What is Ultreïa?

Ultreïa is the destination. Ultreïa is the meaning of life. Ultreïa is enlightenment.

Ultreïa is also a great little game about a robot seeking revenge that’s one part western, one part Grim Fandango, and all parts mechanical. I’m always weary going into point and click adventure games due to mixed past experiences with the genre, but I came out of this one feeling extremely satisfied.

Let me tell you why you need to play this game.

Many thanks to RedDeerGames for the review code.

The game’s grimy robotic post apocalyptic world opens with our protagonist Nymo standing over the grave of his murdered father. He has only one thing on his mind: revenge. Setting out out on a pilgrimage to Ultreïa looking for answers, he hopes that it will lead him to the assassin he seeks.

The mysterious voice in his head pushes him further towards his answers as he tries to  find transport to the city of Mount St-Troy. On his way he will encounter corruption, decadence, giant alchemists, and a squid with a big-ass guns. The story is really well-paced despite its brief runtime, and it all leads to a very satisfying conclusion – one that proves even more enjoyable if you can trigger the true ending after the credits roll.

With a visual style reminiscent of Grim Fandango (heck, there’s even a very unsubtle nod to it early in the game), the world of Ultreïa is absolutely gorgeous to look at. Everything has a depressing mechanical feel to it, and each character has their own unique design to make them stand out. Their fantastic designs reflect their rather colourful personalities, although unfortunately many of them never really get fleshed out as much as you’d want. The travelling musicians prove to be particularly likeable, so it’s a shame that you end up leaving them with barely a word. But then, this is very much Nymo’s story – and he has no time to concern himself with anything other than finding his father’s murderer.


The main gameplay loop in Ultreïa is your standard point and click affair, with you picking up anything the game will allow you to and using it wherever you can. Interactable objects can be subtly hidden, which can result in them being pretty hard to spot at times, but thankfully a simple press of a button will highlight anything interactable on screen. Considering a lot of games in the genre can involve pixel hunts to find that one random object, it’s a very welcome addition that allows you to focus on the puzzles and the narrative rather than having to scour every point of the screen.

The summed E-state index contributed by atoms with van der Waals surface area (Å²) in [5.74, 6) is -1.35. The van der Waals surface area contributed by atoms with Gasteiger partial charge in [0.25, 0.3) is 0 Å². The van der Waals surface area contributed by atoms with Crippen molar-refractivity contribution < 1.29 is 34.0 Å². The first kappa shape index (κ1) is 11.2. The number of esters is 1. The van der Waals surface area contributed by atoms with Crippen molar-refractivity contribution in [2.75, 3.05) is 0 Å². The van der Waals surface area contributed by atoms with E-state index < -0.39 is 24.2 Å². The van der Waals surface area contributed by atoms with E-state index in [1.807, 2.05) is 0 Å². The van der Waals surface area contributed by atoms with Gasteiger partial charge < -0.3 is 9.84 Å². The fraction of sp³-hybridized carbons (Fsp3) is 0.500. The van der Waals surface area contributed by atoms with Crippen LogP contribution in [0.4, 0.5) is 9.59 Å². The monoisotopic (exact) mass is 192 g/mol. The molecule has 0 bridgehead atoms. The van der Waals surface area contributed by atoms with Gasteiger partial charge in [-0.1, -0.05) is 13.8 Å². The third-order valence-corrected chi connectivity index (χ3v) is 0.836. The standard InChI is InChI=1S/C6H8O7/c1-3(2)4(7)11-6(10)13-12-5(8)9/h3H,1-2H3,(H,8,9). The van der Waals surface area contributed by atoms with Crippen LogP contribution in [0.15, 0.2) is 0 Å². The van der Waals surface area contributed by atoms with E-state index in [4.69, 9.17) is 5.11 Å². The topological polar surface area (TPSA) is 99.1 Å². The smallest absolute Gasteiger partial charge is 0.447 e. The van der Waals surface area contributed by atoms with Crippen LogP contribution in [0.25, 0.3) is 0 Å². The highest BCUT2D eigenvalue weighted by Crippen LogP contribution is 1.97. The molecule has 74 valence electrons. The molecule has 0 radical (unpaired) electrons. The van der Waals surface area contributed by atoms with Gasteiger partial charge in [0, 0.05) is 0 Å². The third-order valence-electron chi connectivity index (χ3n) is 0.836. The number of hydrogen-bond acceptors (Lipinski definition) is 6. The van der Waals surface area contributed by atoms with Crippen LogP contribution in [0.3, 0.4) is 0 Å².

The puzzles in the game also largely make logical sense for the most part, with only the occasional one leaving you feel a little clueless. One section required me to stop the water that was interrupting the elevator, and I was determined that the little cocktail umbrella in my inventory provided the solution. It took me a while to realise that I was doing the wrong thing, and eventually realised that I had to get the lady robot in the guest room out of the shower to stop the leak instead. It’s puzzles like these that seem tough, but then you look back and realise that they’re not as obtuse as you had initially suspected. There’s no hint system here, but things will never get tough enough for you to feel like you need one either. Veterans of the genre will no doubt lament that the game is far too easy, but I felt it was just the right amount of difficulty to keep me entertained while following the story.

Ultreïa really is a nice relaxing little game that you can play through in a single sitting. It has its issues for sure, with the interface feeling a tad clunky at times (but not enough to prove an annoyance like in some other games), and conversations with NPCs can feel a little bit under-baked compared to other similar titles, but these all feel like minor problems in the grand scheme of things. Other games may do individual elements better to varying degrees, but Ultreïa feels like a fun compact package for casual adventure game fans and it’s one I had a blast playing.


I was not prepared for how much I enjoyed Ultreïa. It may not be the most challenging point and click adventure game ever made, but the puzzles and story were interesting enough to encouraged me to dig further into every facet of this intriguing mechanical world. There may be some missteps here and there, but that still does not stop it from being my favourite RedDeerGames title to date. I look forward to seeing what Olivier De Rop has next in store for us!